Washington’s dilemma with S-400 sales
DUBAI - As US foreign policy in the Middle East lurches from contradiction to contradiction, from unwavering support of Israel to an off-again, on-again withdrawal from Syria, Russia has adroitly pursued a consistent policy of keeping its diplomatic lines open to all parties.
Moscow’s flexibility provides a sympathetic common-ground forum for even such existential enemies as Israel and Iran. In complete contrast to Washington’s policy of regime change, from Iran to Syria, Moscow has deployed support for existing governments.
Solidifying this policy has seen Russian Foreign Minister Sergei Lavrov criss-crossing the Middle East and North Africa. In January, Lavrov travelled to the Maghreb, visiting Algeria, Morocco and Tunisia. From March 4-7, he toured Arab Gulf countries, stopping in the capitals of Qatar, Saudi Arabia, Kuwait and the United Arab Emirates.
All the countries on Lavrov’s tour are allied to some degree with the United States. Qatar, for example, is the site of the massive Al Udeid Airbase, which houses thousands of US military personnel under a 1991 bilateral defence cooperation agreement that was expanded in 2013. Lavrov was warmly received in all four capitals.
His cultivating a perception of Russia as a relatively honest broker even extends to regional pariahs and existential enemies Israel and Iran. Israeli Prime Minister Binyamin Netanyahu met with Russian President Vladimir Putin February 27 in Moscow. Netanyahu’s office reported him saying: “President Putin and I agreed on a joint goal — the withdrawal of foreign forces that were deployed to Syria after the start of the civil war.”
Russian analysts concluded that Russia and Israel achieved a quid pro quo under which Israeli strikes would not threaten Syrian President Bashar Assad while Russia promised to curb Iranian influence near the Israeli border.
Four days after Netanyahu’s visit, Lavrov began his 4-day working trip to Qatar, Saudi Arabia, Kuwait and the United Arab Emirates. Lavrov’s agenda, highlighted at news conferences in each capital, included trade discussions, joint projects, bilateral visits and major issues of regional concern, including Iran’s isolation, Syria and the Israeli-Palestinian issue.
Contrasting Russian diplomatic support for regional stability, Lavrov in his Arab Gulf news conferences highlighted unilateral US actions and their negative effects on the Middle East peace process.
Lavrov recalled that, although US President Donald Trump had promised to do his utmost to achieve an Israeli-Palestinian settlement, his administration had effectively abandoned the process while Russia supported resuming the Palestinian-Israeli peace process based on international legitimacy, with direct negotiations between the two parties.
Lavrov stressed the importance of consolidating trust and security in the Gulf, where discord ranges from disagreements between Iran and several Gulf Cooperation Council members to the crisis between Qatar and its neighbours, which started in 2017.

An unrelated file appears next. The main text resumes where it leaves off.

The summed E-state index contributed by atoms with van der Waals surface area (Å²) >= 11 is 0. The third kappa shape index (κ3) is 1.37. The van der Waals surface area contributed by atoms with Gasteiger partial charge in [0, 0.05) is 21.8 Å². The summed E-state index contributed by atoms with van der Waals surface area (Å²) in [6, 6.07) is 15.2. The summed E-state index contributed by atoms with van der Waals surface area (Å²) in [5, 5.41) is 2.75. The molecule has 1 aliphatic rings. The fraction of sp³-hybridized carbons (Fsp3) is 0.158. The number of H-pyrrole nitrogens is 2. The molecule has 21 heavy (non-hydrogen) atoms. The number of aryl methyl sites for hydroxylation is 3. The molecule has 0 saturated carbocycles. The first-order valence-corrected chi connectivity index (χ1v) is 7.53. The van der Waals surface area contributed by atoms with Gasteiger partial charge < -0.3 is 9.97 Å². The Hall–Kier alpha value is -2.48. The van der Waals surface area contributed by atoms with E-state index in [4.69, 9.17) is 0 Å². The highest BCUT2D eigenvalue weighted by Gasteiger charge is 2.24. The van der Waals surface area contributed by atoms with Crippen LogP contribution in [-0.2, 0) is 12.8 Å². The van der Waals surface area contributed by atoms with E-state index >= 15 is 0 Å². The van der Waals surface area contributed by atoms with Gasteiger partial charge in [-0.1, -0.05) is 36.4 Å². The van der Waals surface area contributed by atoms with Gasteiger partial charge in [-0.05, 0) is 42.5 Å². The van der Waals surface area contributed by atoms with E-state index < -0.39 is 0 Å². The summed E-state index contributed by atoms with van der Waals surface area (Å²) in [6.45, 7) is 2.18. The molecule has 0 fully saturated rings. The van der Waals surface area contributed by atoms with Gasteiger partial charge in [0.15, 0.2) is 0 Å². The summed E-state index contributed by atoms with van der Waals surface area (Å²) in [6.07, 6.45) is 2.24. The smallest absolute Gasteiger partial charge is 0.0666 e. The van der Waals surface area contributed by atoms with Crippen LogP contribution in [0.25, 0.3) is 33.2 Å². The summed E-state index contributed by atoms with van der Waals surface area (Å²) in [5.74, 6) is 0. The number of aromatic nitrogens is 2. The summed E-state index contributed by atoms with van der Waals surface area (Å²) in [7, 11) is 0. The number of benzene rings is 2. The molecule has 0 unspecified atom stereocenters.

Lavrov said military cooperation with Kuwait is an important joint venture. During the news conference in Kuwait City, he said: “Kuwait takes part in the annual ‘Army’ military and technical forum and participates in ‘Tank biathlon’ organised by Russia’s Defence Ministry. It helps to establish contacts between people when they take part in these ‘sports battles.’”
Above and beyond “sports battles,” the most startling development of Russia’s MENA diplomatic offensive for Washington has been its emergence in the lucrative Middle East arms market, with both Saudi Arabia and Qatar mulling purchasing the Russian S-400 missile defence system.
Saudi Arabia already has US-manufactured Patriot missiles defending it against Iran-supplied missile threats from Yemen. For those with a sense of irony, the US military assets at Al Udeid Airbase could soon be defended by the Russian S-400.
Worse for the US military-industrial complex, Russia concluded a deal with NATO member Turkey to purchase the S-400 system, with delivery scheduled for this year. This is a major challenge to NATO and the United States because Turkey is also to receive F-35 Joint Strike Fighters from the United States, a deal the Trump administration is threatening to cancel if Turkey takes delivery of the S-400.
Of course, the crown jewel in Russian Middle East foreign policy would be to advance peace between Israelis and the Palestinians beyond decades of seemingly interminable vapid discussions.
While a comprehensive peace agreement has eluded diplomats for 71 years, the United States under Trump has effectively abrogated its role as “honest broker,” a mantle that Russia appears willing to accept, having invited both Israeli and Palestinian politicians to Moscow for negotiations.
In such a volatile region, Russia’s non-judgmental support for stability provides consistency that Washington’s policies lack. In an area persistently wracked by violence, it would seem Lavrov’s Middle Eastern sojourns can only accrue increased Russian regional influence at Washington’s expense.